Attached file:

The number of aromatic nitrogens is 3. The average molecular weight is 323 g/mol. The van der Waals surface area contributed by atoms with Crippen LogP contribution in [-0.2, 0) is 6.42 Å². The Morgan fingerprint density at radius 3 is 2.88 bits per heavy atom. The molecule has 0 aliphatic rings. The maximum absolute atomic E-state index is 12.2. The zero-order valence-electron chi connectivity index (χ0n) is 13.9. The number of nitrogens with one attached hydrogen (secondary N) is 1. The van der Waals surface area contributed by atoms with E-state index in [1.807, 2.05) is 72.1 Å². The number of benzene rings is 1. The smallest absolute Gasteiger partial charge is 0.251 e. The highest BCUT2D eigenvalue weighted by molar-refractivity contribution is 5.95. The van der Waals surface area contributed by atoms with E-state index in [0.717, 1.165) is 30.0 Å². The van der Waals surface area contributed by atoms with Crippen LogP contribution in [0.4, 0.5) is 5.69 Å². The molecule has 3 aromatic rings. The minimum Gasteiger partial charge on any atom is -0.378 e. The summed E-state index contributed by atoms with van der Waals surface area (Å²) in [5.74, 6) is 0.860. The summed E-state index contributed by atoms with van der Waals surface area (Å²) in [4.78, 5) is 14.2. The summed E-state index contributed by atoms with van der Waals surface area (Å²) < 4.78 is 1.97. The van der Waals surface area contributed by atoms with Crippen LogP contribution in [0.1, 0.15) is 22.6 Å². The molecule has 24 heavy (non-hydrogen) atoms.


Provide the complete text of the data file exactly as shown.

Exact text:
The number of aromatic nitrogens is 3. The average molecular weight is 323 g/mol. The van der Waals surface area contributed by atoms with Crippen LogP contribution in [-0.2, 0) is 6.42 Å². The Morgan fingerprint density at radius 3 is 2.88 bits per heavy atom. The molecule has 0 aliphatic rings. The maximum absolute atomic E-state index is 12.2. The zero-order valence-electron chi connectivity index (χ0n) is 13.9. The number of nitrogens with one attached hydrogen (secondary N) is 1. The van der Waals surface area contributed by atoms with E-state index in [1.807, 2.05) is 72.1 Å². The number of benzene rings is 1. The smallest absolute Gasteiger partial charge is 0.251 e. The highest BCUT2D eigenvalue weighted by molar-refractivity contribution is 5.95. The van der Waals surface area contributed by atoms with E-state index in [0.717, 1.165) is 30.0 Å². The van der Waals surface area contributed by atoms with Crippen LogP contribution in [0.4, 0.5) is 5.69 Å². The molecule has 3 aromatic rings. The minimum Gasteiger partial charge on any atom is -0.378 e. The summed E-state index contributed by atoms with van der Waals surface area (Å²) in [5.74, 6) is 0.860. The summed E-state index contributed by atoms with van der Waals surface area (Å²) in [4.78, 5) is 14.2. The summed E-state index contributed by atoms with van der Waals surface area (Å²) < 4.78 is 1.97. The van der Waals surface area contributed by atoms with Crippen LogP contribution in [0.1, 0.15) is 22.6 Å². The molecule has 24 heavy (non-hydrogen) atoms.